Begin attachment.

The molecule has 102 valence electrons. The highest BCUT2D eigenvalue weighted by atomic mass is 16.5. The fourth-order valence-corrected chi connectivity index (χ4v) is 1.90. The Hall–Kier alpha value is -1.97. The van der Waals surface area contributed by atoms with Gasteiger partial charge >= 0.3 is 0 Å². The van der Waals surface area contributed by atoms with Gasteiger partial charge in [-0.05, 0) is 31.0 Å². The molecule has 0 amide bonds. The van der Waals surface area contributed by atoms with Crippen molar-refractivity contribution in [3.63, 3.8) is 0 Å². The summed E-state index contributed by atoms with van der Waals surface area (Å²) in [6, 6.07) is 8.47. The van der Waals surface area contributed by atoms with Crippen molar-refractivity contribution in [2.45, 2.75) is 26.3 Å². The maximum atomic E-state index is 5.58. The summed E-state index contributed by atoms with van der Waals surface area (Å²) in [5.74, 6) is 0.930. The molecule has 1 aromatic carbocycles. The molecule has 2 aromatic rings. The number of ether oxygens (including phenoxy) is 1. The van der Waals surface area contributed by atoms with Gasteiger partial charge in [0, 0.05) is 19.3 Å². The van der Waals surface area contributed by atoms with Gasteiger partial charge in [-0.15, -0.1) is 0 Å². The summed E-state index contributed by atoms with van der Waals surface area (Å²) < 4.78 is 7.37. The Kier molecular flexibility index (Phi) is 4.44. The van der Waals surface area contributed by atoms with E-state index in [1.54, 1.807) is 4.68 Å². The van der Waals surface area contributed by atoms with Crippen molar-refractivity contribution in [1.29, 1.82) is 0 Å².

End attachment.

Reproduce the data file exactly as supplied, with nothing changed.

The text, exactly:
The molecule has 102 valence electrons. The highest BCUT2D eigenvalue weighted by atomic mass is 16.5. The fourth-order valence-corrected chi connectivity index (χ4v) is 1.90. The Hall–Kier alpha value is -1.97. The van der Waals surface area contributed by atoms with Gasteiger partial charge >= 0.3 is 0 Å². The van der Waals surface area contributed by atoms with Gasteiger partial charge in [-0.05, 0) is 31.0 Å². The molecule has 0 amide bonds. The van der Waals surface area contributed by atoms with Crippen molar-refractivity contribution in [3.63, 3.8) is 0 Å². The summed E-state index contributed by atoms with van der Waals surface area (Å²) in [6, 6.07) is 8.47. The van der Waals surface area contributed by atoms with Crippen molar-refractivity contribution in [2.45, 2.75) is 26.3 Å². The maximum atomic E-state index is 5.58. The summed E-state index contributed by atoms with van der Waals surface area (Å²) in [5.74, 6) is 0.930. The molecule has 1 aromatic carbocycles. The molecule has 2 aromatic rings. The number of ether oxygens (including phenoxy) is 1. The van der Waals surface area contributed by atoms with Gasteiger partial charge in [0, 0.05) is 19.3 Å². The van der Waals surface area contributed by atoms with Gasteiger partial charge in [-0.15, -0.1) is 0 Å². The summed E-state index contributed by atoms with van der Waals surface area (Å²) < 4.78 is 7.37. The Kier molecular flexibility index (Phi) is 4.44. The van der Waals surface area contributed by atoms with E-state index in [1.54, 1.807) is 4.68 Å². The van der Waals surface area contributed by atoms with Crippen molar-refractivity contribution in [1.29, 1.82) is 0 Å².